For the first time, Google parent company shared financial details about its moonshots.
Ruth Porat, CFO for Google’s parent, Alphabet, seemed cautiously optimistic on Monday about a few of her company’s riskier and greener businesses. According to Porat, the $448 million in quarterly revenue from Alphabet’s other units—ie. not Google—came mostly from home appliance maker Nest, high-speed broadband Internet provider Fiber, and life sciences division Verily.
“We are working diligently to build additional businesses that create long term revenue, profits, and value,” she told investors on the company’s earnings call. “It’s still early days.”
Monday marked the first time that Alphabet reported quarterly revenue from Google’s core advertising businesses as separate from its more experimental moonshots, which includes a high-profile push into self-driving cars. The decision is intended to give investors more insight into the performance of the various businesses under Alphabet’s umbrella.
In August, CEO Larry Page created the holding company that lumped Google’s core advertising business with YouTube. Everything else, including Google Ventures (now called GV), Verily (formerly Google Life Sciences), Nest, Access/Google Fiber, Calico, and X (formerly Google X), is reported under the catch-all “other bets.”
Alphabet said on Monday that annual sales from those “other bets” grew 37% in 2015 from a year earlier. But the losses for those up-and-coming businesses grew to $3.6 billion in 2015 versus $1.9 billion a year earlier.
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Even Nest and Fiber’s revenue for 2015 appeared to be below analyst expectations. According to Re/Code, analysts expected Nest’s annual sales to be roughly $450 million and nearly $200 million for Fiber.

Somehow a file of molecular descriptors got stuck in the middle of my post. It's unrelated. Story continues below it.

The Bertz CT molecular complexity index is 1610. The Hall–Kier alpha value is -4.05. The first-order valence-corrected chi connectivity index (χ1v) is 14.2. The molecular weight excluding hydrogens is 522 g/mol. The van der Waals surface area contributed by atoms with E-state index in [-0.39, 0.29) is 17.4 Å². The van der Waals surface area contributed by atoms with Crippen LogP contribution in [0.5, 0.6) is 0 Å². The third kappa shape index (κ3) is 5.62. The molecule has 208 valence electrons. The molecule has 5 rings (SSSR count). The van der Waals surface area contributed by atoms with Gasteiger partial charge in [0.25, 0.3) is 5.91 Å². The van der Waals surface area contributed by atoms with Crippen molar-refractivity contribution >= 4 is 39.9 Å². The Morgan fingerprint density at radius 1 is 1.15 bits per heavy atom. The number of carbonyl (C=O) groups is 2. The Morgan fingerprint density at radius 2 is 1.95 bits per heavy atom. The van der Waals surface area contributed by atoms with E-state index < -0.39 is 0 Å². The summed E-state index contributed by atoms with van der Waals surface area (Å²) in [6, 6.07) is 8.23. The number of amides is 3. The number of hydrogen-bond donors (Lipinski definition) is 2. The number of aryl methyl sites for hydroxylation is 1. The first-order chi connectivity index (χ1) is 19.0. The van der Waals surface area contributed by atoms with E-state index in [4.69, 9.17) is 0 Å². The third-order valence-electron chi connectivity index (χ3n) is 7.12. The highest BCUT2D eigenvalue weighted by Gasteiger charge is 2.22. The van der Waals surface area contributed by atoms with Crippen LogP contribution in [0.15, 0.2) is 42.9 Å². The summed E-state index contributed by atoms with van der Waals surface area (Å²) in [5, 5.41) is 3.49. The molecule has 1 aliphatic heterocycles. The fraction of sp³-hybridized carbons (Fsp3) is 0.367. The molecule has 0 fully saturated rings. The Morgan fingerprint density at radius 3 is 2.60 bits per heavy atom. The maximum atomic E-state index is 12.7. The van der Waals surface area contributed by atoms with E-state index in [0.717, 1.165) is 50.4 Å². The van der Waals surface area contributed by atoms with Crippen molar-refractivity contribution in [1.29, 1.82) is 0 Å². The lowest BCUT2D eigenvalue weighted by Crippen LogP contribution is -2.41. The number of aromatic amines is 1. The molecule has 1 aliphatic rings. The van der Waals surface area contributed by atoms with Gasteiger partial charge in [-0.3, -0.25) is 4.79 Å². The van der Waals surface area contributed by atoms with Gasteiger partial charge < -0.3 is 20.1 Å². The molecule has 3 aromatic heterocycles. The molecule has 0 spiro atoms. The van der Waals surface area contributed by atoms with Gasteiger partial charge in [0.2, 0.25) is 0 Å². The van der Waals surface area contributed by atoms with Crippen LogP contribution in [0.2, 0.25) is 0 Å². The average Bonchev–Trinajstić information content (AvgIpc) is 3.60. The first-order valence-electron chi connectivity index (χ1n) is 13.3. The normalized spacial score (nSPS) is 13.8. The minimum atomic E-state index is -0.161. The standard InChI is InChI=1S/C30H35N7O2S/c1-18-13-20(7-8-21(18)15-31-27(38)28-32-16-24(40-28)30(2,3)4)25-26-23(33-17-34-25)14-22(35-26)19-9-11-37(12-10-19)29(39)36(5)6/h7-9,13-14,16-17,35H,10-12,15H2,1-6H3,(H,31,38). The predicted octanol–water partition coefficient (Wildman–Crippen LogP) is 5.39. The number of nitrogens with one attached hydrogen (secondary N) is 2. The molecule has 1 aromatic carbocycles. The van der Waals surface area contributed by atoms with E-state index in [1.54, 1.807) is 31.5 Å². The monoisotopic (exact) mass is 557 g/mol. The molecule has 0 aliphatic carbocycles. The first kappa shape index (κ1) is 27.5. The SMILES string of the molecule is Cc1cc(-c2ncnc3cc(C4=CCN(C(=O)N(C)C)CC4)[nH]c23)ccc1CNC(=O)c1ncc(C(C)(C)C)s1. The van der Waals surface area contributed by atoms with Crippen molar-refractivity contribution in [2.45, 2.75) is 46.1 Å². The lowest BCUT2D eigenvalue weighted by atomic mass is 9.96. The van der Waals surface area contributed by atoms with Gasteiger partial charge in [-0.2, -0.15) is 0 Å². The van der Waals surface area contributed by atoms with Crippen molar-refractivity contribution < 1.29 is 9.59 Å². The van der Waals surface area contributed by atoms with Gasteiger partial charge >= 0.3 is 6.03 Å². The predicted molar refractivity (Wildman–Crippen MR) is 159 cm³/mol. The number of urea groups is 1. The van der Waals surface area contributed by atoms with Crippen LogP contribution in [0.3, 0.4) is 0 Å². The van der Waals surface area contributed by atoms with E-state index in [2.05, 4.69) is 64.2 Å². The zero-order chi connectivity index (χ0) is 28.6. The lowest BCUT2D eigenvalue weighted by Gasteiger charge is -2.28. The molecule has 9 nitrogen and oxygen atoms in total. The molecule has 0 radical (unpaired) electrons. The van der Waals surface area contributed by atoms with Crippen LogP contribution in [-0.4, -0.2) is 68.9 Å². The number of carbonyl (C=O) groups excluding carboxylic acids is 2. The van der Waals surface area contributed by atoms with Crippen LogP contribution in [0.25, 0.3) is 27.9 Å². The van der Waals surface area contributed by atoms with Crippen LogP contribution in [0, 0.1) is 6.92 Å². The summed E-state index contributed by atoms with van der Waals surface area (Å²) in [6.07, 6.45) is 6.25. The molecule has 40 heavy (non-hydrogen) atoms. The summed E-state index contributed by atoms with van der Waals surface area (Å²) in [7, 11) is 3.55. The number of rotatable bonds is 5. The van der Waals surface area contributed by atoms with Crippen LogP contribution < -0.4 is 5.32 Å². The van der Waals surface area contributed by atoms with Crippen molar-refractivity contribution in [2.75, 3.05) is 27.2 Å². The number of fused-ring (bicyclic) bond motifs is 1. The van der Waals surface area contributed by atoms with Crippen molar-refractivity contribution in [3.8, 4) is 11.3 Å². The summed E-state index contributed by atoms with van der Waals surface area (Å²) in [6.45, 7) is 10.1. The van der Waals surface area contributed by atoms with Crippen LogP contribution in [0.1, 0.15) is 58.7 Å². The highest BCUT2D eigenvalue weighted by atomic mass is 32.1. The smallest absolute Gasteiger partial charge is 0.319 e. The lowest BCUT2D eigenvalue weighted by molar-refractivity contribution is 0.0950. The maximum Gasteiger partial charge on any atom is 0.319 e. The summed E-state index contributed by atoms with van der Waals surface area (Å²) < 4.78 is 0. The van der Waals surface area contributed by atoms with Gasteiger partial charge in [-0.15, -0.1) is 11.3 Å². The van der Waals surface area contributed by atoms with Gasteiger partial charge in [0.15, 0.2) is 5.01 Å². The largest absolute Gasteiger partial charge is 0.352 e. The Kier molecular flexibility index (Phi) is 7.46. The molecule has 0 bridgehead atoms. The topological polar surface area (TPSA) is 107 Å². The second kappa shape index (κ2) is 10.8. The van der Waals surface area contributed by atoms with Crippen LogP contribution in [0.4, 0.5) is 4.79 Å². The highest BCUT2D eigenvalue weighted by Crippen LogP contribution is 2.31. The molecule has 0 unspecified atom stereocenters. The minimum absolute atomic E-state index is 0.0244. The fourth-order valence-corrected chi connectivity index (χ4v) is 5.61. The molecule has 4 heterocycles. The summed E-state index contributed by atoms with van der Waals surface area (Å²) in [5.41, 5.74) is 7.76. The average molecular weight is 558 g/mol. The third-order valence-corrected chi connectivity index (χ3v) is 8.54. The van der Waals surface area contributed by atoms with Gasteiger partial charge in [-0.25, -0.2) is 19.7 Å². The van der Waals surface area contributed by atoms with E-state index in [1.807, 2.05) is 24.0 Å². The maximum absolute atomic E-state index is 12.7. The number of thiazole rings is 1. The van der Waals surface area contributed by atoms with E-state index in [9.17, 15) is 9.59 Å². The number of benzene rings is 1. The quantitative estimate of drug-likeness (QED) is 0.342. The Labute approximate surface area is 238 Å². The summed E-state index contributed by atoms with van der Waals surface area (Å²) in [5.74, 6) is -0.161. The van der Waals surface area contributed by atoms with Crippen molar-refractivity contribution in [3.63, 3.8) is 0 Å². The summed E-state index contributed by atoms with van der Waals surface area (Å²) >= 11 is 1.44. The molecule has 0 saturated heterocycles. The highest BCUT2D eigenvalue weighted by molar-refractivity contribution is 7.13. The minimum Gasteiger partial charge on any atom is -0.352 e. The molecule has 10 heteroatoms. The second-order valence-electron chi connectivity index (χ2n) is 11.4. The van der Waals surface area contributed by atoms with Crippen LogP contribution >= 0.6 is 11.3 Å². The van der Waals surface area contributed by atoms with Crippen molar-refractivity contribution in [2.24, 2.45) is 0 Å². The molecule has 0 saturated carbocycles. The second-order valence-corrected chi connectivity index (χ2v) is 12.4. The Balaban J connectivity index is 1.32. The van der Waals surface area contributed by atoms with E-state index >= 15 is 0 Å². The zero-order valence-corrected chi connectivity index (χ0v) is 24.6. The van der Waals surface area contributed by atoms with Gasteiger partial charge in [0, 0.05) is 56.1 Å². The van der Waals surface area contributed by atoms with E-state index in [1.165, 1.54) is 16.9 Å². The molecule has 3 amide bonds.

Alphabet’s reporting wasn’t that detailed. But considering the $448 million in revenue for all “other bets,” one or both units significantly under-performed.
Porat spoke at length about the “early stage nature” of many of these businesses and warned investors that it was prudent to evaluate full year results instead of quarterly revenue and loss numbers as these businesses because of their volatility.
“Many of these businesses are likely to require additional investment,” she said on the call. In particular, Porat called out Fiber as needing additional investment as it continues to roll out in new cities.
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Porat also mentioned that even within Alphabet’s money making business, Google, there are a number of early experiments or “moonshots” including virtual reality and machine learning technologies. But some of Alphabet’s moonshots may not be getting as much attention or financial backing as others.
Porat hinted that the company has “made some tough choices on how to allocate resources across businesses,” and that Alphabet is becoming “more disciplined with how it is using resources.” She didn’t mention which moonshots aren’t getting as much financial backing, but she explained that the budgeting process was “very rigorous” and that the company had to make “some tough calls.”
Investors will likely respond positively to what Porat, who was Morgan Stanley’s CFO until Google hired her in 2015, had to say under the theory that she will inject some financial discipline into what is widely perceived to be a freewheeling tech company.
“It’s an exciting new chapter,” Porat concluded.